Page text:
An Open Letter RE: Undermining Architectural Value

RE: Unpaid Internships + the Arms Race that is Undermining Architectural Value

Dear Practices [you know who you are]:

We really enjoy the work that you do.  We marvel at the design skills you display, appreciate the value your work brings to communities and end users.  We constantly remind ourselves that this is a difficult profession: one that requires passion, talent and perseverance [not only from oneself, but one’s colleagues as well].  Our practice started in the attic of our founder's house.  When we were fortunate to be busy enough to hire help - the local high school student interested in becoming an architect - we paid him.  We are proud to admit that every intern has received a fair hourly rate for their work.

Our frustration occurs when a potential client calls after we have submitted a proposal and we are asked why a firm that proposes to provide more value to a project [sustainable design, FFE selection, etc.] offers to do so at a fraction of our cost and we find out that they offer their interns, at best a free lunch, and at worst nothing for their efforts. Our firm is a small, dedicated one that provides excellent service to clients that appreciate our work.  We are not a high-profile practice, our work is not displayed in architectural journals...yet. This is an appeal to the studios that we aspire to emulate. Granted, large, international studios are known for this type of practice.  We are not in the habit of tilting at windmills…what we are interested in is addressing the disregard you show for both the aspiring architects whom you ‘employ’ and your fellow practicing architects.  We understand that there is no greater advocate for the individual than him/herself and that they are free to choose to find employment where they can earn a decent wage.  However, when you hold the promise of exciting work and the chance to build a resume and portfolio over their heads, you are leveraging their enthusiasm and naiveté against them.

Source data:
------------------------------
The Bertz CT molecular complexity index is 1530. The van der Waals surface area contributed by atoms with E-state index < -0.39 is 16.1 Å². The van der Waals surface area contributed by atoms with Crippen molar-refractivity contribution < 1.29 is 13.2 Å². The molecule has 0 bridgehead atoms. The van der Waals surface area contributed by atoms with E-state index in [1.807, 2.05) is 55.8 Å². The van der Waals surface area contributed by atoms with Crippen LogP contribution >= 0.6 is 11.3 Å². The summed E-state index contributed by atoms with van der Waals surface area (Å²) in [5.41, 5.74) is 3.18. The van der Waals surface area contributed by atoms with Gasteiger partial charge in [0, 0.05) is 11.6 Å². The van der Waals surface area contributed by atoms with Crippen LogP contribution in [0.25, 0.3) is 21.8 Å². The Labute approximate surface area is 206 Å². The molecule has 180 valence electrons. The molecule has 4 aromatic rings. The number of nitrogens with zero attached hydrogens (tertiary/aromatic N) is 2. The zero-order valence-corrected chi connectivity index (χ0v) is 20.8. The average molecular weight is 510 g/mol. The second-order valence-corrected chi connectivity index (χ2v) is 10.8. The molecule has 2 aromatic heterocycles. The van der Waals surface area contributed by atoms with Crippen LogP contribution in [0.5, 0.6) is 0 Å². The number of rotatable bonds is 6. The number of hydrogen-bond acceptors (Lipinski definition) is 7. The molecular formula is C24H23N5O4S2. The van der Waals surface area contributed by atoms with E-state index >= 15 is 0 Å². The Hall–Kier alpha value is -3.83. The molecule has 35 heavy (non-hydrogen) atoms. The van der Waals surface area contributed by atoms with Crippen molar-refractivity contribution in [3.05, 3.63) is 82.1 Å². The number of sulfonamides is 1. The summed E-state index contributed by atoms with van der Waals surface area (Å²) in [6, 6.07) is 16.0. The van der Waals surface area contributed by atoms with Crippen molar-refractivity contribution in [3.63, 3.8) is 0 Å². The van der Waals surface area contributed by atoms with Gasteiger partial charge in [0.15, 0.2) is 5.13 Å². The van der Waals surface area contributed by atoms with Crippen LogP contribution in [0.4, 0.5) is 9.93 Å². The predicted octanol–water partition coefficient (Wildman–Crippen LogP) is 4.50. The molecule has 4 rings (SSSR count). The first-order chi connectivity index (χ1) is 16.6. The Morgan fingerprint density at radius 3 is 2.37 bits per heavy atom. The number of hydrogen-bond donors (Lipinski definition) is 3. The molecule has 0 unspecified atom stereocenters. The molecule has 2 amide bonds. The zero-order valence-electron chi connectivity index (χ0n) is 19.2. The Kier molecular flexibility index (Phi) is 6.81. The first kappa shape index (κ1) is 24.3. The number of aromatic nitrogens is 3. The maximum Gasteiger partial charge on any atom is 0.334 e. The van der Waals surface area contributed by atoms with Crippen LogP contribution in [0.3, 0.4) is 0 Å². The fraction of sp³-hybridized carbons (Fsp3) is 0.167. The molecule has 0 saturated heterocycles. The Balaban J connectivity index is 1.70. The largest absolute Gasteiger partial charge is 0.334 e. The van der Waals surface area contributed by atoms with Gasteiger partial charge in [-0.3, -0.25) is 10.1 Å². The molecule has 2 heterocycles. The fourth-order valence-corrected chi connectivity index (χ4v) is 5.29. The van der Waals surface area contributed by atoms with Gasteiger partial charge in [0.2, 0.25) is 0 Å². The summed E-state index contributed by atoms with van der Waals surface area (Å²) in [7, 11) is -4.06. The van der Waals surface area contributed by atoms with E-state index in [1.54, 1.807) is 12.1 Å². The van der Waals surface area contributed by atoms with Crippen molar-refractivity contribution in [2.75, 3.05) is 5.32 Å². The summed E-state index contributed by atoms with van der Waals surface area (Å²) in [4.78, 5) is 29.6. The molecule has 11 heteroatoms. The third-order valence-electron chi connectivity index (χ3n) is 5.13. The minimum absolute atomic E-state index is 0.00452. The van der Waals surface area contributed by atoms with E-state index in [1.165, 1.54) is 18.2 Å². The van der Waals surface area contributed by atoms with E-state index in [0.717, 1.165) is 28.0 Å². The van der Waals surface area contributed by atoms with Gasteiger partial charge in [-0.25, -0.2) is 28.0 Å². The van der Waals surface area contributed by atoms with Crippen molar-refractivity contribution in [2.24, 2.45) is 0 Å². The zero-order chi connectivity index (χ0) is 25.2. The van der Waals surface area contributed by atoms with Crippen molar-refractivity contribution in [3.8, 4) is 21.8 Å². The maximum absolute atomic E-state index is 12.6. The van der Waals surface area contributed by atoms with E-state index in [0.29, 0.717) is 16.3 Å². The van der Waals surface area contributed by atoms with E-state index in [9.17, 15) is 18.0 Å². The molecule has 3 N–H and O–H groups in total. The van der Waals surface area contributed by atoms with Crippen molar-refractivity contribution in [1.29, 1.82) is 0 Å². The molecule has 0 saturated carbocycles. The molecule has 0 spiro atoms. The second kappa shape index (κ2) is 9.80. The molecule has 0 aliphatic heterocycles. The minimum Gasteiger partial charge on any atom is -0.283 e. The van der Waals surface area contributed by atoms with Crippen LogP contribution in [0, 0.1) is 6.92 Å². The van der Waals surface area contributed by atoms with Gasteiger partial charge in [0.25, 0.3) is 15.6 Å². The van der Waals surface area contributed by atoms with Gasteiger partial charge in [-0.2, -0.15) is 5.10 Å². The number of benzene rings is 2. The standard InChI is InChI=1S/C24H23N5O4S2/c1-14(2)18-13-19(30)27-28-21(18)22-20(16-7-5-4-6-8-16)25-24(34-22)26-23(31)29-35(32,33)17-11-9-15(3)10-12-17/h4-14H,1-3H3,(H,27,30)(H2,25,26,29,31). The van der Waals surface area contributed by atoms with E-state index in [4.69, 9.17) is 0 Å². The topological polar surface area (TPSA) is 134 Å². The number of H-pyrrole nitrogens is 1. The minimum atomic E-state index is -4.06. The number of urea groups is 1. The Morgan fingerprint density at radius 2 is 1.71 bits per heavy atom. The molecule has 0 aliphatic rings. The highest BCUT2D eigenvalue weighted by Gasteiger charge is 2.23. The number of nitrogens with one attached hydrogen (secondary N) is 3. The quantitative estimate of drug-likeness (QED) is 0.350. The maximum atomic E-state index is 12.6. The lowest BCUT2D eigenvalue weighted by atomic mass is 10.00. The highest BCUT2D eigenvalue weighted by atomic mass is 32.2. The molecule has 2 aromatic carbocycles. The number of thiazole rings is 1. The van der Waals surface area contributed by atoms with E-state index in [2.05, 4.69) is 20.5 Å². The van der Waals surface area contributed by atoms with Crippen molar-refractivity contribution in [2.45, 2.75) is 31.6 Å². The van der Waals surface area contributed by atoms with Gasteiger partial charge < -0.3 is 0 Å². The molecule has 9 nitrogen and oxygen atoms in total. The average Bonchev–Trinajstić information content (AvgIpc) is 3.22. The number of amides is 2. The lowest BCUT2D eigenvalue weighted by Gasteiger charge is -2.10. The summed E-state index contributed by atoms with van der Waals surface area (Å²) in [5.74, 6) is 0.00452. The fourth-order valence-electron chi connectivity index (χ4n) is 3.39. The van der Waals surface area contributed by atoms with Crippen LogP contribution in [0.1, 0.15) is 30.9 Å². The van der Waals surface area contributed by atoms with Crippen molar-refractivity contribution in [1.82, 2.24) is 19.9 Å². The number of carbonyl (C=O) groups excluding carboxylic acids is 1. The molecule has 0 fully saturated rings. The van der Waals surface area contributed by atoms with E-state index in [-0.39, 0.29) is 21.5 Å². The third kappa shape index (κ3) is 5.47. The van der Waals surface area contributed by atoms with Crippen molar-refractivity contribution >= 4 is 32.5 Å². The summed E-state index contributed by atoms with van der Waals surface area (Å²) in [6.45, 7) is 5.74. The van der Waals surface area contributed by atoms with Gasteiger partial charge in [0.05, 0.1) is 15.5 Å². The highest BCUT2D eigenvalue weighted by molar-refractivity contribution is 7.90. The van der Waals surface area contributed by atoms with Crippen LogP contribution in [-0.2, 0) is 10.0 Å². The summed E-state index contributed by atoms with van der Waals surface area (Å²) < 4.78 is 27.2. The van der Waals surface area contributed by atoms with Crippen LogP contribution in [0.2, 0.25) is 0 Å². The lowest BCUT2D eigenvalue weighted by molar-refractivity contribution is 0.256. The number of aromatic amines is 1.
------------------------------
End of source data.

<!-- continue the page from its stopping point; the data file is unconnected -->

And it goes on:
Perhaps another letter should be addressed to those interns and recent graduates; this message is for the principals of the violating practices.  While an unpaid internship can be rationalized as a professional quid pro quo, the more lasting, damaging implications are felt by other architectural firms when developing fees.  By continuing to use unpaid interns to support your work, you are able to use artificially low fees to complete your projects.  How can a small firm justify fees that support an entire staff when your practice can provide arguably better service and bring greater value to a project all while charging a client less.  If you have enough work to warrant bringing interns to your office, but cannot afford to pay them, then perhaps your fees are too low. NCARB has even tried to give the intern a stronger negotiating position by disqualifying any work performed while in an unpaid position from being counted towards their IDP requirements.  [Another topic to be addressed later].

In light of the most recent AIA ilookup campaign, we are imploring you, as the principals of firms to which we look up, to resist the urge to keep your fees low, deny yourself the convenient excuse of providing interns with a rich learning environment in return for their unpaid efforts and we, as architects and interns, will all benefit.  You bring value to the community and can justify higher fees.

We will not get there alone.  We must buttress one another and encourage the submission of actual, living wage fees to potential clients.  When your practice truly offers more value than another, it should be reflected in your proposal.  We must respect the client's right to choose and ability to understand that the adage of 'you get what you pay for' applies in design fees as well.  Otherwise, you are not only reducing the value of the architect in the minds of the people that hire you and admire your work; you are reducing the value of our work and devaluing the ‘employee’, the human that makes your very endeavors attainable.

                            Your Frustrated, Disapproving Admirer